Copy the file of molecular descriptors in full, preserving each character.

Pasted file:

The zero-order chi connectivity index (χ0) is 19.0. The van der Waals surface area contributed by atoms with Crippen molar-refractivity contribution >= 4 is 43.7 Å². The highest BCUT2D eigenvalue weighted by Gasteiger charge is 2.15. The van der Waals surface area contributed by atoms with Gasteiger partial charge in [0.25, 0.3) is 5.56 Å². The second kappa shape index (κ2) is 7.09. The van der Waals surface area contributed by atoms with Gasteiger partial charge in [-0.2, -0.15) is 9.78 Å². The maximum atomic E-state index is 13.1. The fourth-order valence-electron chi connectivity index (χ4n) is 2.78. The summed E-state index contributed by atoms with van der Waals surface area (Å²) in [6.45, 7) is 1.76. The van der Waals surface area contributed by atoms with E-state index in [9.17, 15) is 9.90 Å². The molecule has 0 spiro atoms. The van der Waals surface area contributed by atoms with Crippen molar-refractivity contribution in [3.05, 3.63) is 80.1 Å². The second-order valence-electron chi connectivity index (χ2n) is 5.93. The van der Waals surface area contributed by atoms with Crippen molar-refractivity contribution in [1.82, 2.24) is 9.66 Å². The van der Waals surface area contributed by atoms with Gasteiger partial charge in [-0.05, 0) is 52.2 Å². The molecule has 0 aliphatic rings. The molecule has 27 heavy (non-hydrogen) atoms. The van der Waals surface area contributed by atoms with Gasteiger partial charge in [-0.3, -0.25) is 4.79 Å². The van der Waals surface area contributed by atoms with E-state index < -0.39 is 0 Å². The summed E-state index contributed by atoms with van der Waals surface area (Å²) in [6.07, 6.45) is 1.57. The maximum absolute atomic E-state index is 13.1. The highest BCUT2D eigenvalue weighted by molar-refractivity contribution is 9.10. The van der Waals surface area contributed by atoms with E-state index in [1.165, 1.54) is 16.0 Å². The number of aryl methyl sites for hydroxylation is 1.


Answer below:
The zero-order chi connectivity index (χ0) is 19.0. The van der Waals surface area contributed by atoms with Crippen molar-refractivity contribution >= 4 is 43.7 Å². The highest BCUT2D eigenvalue weighted by Gasteiger charge is 2.15. The van der Waals surface area contributed by atoms with Gasteiger partial charge in [0.25, 0.3) is 5.56 Å². The second kappa shape index (κ2) is 7.09. The van der Waals surface area contributed by atoms with Gasteiger partial charge in [-0.2, -0.15) is 9.78 Å². The maximum atomic E-state index is 13.1. The fourth-order valence-electron chi connectivity index (χ4n) is 2.78. The summed E-state index contributed by atoms with van der Waals surface area (Å²) in [6.45, 7) is 1.76. The van der Waals surface area contributed by atoms with E-state index in [9.17, 15) is 9.90 Å². The molecule has 0 spiro atoms. The van der Waals surface area contributed by atoms with Crippen molar-refractivity contribution in [3.05, 3.63) is 80.1 Å². The second-order valence-electron chi connectivity index (χ2n) is 5.93. The van der Waals surface area contributed by atoms with Crippen molar-refractivity contribution in [1.82, 2.24) is 9.66 Å². The van der Waals surface area contributed by atoms with Gasteiger partial charge in [-0.05, 0) is 52.2 Å². The molecule has 0 aliphatic rings. The molecule has 27 heavy (non-hydrogen) atoms. The van der Waals surface area contributed by atoms with Gasteiger partial charge in [-0.3, -0.25) is 4.79 Å². The van der Waals surface area contributed by atoms with E-state index < -0.39 is 0 Å². The summed E-state index contributed by atoms with van der Waals surface area (Å²) in [6.07, 6.45) is 1.57. The maximum absolute atomic E-state index is 13.1. The highest BCUT2D eigenvalue weighted by molar-refractivity contribution is 9.10. The van der Waals surface area contributed by atoms with E-state index in [1.165, 1.54) is 16.0 Å². The number of aryl methyl sites for hydroxylation is 1.